Everyone in the country knew about Grant Hill, the Blue Devils' All-American. And most knew about the Razorbacks' two stars, Corliss Williamson and Scotty Thurman.
"I was the guy who looked like Oliver Miller," said Stewart.
"The first time I saw him [Stewart] in practice last year," said Thurman, "I said this fat guy is going to be our center?"
The player Arkansas coach Nolan Richardson called "a guard trapped in a center's body," Stewart has attracted nearly a cult following. The 6-foot-9, 260-pound junior often brings the ball upcourt for the Razorbacks, and has made 11 of 15 threes.
The play that summed up Stewart's versatility came in the Midwest Regional final at Reunion Arena last week in Dallas. Stewart grabbed a rebound and started upcourt. When a Michigan player tried to stop him, Stewart put the ball behind his back and made a perfect feed to center Darnell Robinson.
Though Robinson missed a wide-open dunk -- and got a T for hanging on the rim -- the fans gave Stewart a standing ovation. Stewart averages a quiet 8.6 points and 4.9 rebounds a game, but his biggest contribution could be in the matchup problems he causes other teams.
"You can't put a small guy on him because he'll go inside," said Richardson. "And the big guys can't guard him in the open floor."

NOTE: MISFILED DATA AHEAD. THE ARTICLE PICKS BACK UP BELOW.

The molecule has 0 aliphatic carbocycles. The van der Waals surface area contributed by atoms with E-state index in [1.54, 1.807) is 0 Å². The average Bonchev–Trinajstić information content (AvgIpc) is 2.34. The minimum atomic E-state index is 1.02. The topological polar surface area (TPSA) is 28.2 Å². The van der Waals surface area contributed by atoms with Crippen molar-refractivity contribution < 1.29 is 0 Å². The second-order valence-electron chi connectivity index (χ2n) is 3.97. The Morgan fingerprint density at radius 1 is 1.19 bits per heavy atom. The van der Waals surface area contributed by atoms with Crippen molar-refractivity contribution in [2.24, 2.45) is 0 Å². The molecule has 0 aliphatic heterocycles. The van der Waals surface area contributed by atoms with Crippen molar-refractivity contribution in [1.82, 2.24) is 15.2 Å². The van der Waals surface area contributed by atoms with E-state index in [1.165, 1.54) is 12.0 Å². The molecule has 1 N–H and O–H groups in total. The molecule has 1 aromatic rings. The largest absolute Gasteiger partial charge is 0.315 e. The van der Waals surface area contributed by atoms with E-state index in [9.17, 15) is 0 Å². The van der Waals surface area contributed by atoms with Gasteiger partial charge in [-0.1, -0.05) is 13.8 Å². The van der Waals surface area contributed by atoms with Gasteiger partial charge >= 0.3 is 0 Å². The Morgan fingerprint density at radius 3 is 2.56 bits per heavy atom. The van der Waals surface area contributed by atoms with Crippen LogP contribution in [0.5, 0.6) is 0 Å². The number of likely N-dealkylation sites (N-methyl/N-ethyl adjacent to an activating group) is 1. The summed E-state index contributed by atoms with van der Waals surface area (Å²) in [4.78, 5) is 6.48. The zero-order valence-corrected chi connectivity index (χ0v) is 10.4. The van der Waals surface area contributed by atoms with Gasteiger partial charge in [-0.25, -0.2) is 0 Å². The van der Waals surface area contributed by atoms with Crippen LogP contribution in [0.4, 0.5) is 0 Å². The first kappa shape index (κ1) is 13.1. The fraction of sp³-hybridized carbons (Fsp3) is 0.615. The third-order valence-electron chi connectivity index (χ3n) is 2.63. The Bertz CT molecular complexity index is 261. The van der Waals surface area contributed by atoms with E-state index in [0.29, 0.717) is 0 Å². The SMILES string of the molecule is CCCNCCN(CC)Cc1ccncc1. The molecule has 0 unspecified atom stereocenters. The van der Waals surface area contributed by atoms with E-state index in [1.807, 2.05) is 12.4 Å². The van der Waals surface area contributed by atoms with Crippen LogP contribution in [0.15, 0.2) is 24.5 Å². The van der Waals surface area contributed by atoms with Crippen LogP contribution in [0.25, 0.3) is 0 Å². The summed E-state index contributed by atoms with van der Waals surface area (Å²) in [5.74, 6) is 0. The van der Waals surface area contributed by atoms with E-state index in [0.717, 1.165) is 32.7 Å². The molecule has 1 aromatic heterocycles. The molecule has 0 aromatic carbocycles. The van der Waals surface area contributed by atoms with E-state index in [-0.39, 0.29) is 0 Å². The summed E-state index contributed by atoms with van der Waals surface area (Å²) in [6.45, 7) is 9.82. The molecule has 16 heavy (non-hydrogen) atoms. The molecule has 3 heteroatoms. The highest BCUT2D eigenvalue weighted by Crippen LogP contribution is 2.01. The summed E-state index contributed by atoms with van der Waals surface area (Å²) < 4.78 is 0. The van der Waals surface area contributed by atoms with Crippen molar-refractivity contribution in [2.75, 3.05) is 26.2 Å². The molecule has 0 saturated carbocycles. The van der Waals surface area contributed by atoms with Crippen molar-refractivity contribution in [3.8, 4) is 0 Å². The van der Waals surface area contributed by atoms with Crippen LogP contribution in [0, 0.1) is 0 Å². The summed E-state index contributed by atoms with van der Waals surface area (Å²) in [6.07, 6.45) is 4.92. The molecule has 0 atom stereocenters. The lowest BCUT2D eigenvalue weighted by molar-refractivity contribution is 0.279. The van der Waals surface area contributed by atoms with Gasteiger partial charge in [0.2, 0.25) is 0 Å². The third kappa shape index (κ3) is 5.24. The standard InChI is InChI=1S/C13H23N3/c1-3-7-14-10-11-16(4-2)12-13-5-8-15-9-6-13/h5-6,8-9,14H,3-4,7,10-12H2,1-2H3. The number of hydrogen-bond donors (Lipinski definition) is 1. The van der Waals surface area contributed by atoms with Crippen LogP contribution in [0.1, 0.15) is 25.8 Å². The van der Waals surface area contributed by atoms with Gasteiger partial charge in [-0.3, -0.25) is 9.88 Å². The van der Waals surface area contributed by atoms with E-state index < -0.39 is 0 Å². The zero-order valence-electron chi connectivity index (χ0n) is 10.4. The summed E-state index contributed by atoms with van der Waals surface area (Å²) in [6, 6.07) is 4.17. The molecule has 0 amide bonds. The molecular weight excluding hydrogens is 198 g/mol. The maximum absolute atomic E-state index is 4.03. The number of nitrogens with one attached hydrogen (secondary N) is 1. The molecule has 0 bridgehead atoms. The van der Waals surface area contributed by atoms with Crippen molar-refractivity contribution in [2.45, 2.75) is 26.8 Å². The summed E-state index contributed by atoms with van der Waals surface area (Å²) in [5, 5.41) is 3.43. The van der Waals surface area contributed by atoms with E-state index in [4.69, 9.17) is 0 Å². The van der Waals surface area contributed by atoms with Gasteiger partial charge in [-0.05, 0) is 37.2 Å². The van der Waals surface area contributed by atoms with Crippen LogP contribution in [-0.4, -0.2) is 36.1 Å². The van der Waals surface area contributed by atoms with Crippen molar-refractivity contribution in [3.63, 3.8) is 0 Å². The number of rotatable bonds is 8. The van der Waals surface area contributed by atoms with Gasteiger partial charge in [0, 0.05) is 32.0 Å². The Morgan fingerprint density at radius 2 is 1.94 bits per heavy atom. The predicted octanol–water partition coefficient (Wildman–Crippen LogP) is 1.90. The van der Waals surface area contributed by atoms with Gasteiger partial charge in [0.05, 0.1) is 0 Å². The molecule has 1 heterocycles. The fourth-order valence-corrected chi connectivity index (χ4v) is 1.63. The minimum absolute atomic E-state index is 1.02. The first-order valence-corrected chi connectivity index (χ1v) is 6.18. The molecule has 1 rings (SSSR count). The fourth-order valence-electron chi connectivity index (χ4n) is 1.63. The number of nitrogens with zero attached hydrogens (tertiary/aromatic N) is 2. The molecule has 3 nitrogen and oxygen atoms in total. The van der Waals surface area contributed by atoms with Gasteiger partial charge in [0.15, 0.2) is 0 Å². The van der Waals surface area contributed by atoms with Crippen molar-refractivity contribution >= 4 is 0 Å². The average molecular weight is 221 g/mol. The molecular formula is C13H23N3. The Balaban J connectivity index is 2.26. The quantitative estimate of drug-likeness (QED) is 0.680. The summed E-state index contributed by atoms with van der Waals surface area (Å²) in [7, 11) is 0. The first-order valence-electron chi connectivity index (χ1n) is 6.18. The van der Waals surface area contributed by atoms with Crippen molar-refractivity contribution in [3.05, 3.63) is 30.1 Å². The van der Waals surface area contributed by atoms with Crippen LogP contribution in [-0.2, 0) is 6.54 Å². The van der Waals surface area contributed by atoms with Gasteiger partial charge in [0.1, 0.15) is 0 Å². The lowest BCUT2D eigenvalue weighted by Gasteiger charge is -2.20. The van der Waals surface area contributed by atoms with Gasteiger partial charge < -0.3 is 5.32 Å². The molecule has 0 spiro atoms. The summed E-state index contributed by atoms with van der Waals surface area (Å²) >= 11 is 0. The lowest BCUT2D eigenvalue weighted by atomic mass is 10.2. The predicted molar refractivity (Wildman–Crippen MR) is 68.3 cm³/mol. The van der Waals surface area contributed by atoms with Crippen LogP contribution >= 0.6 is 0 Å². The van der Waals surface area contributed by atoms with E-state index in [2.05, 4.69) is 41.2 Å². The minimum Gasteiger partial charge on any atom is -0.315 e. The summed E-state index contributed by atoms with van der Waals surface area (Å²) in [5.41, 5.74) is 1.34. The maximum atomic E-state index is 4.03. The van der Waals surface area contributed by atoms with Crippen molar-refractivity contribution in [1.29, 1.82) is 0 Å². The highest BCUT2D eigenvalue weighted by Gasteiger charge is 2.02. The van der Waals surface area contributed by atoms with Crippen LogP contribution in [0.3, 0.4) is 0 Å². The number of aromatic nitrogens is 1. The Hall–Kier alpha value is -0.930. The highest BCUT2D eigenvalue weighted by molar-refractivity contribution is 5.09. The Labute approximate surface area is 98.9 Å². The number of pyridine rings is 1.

Said Stewart: "Just because I shoot outside sometimes doesn't mean I only want to be a guard. I like to play inside, too. But I want to have some of both. If I had a choice of making a dunk and making a three-pointer, I'll make the three."
Hogs' best friend
After Duke lost to Nevada-Las Vegas in the 1990 by 30 points in Denver four years ago, freshman point guard Bobby Hurley admitted to dreaming about sharks for months to come.
If the Blue Devils were to get blown out by the Razorbacks last night, Jeff Capel might dream about snakes. Six Arkansas players own snakes, including Williamson, who has a 9 1/2 -foot python.
Duke forward Antonio Lang counters with a pit bull. "I'll take a pit bull over a python in a fight any day of the week," Lang said.
If the shoe fits . . .
In response to Sunday night's "60 Minutes" segment on the multimillion-dollar shoe deals being given high-profile coaches such as Krzyzewski, Dean Smith and Bob Knight, comes this from Saint Louis coach Charlie Spoonhour.
"I pay Converse $40 a year to wear their sneakers," said Spoonhour, who yesterday was named U.S. Basketball Writers Association Coach of the Year.